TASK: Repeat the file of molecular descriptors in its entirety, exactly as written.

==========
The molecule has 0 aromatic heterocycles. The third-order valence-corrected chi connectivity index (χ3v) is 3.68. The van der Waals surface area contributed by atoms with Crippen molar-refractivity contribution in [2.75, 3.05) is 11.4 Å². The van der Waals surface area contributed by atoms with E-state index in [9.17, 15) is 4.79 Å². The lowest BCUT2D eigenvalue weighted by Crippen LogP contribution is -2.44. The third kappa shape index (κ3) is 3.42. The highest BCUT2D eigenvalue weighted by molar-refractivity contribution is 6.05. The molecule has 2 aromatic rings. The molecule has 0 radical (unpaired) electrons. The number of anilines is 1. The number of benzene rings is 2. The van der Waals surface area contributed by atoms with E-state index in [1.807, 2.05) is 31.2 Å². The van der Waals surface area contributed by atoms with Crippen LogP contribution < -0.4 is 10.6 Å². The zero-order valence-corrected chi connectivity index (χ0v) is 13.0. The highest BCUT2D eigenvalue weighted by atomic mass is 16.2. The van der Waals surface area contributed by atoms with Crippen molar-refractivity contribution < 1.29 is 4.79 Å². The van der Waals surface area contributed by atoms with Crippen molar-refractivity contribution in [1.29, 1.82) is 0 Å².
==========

The molecule has 0 aromatic heterocycles. The third-order valence-corrected chi connectivity index (χ3v) is 3.68. The van der Waals surface area contributed by atoms with Crippen molar-refractivity contribution in [2.75, 3.05) is 11.4 Å². The van der Waals surface area contributed by atoms with E-state index in [9.17, 15) is 4.79 Å². The lowest BCUT2D eigenvalue weighted by Crippen LogP contribution is -2.44. The third kappa shape index (κ3) is 3.42. The highest BCUT2D eigenvalue weighted by molar-refractivity contribution is 6.05. The molecule has 2 aromatic rings. The molecule has 0 radical (unpaired) electrons. The number of anilines is 1. The number of benzene rings is 2. The van der Waals surface area contributed by atoms with E-state index in [1.807, 2.05) is 31.2 Å². The van der Waals surface area contributed by atoms with Crippen LogP contribution < -0.4 is 10.6 Å². The zero-order valence-corrected chi connectivity index (χ0v) is 13.0. The highest BCUT2D eigenvalue weighted by atomic mass is 16.2. The van der Waals surface area contributed by atoms with Crippen molar-refractivity contribution < 1.29 is 4.79 Å². The van der Waals surface area contributed by atoms with Crippen molar-refractivity contribution in [1.29, 1.82) is 0 Å².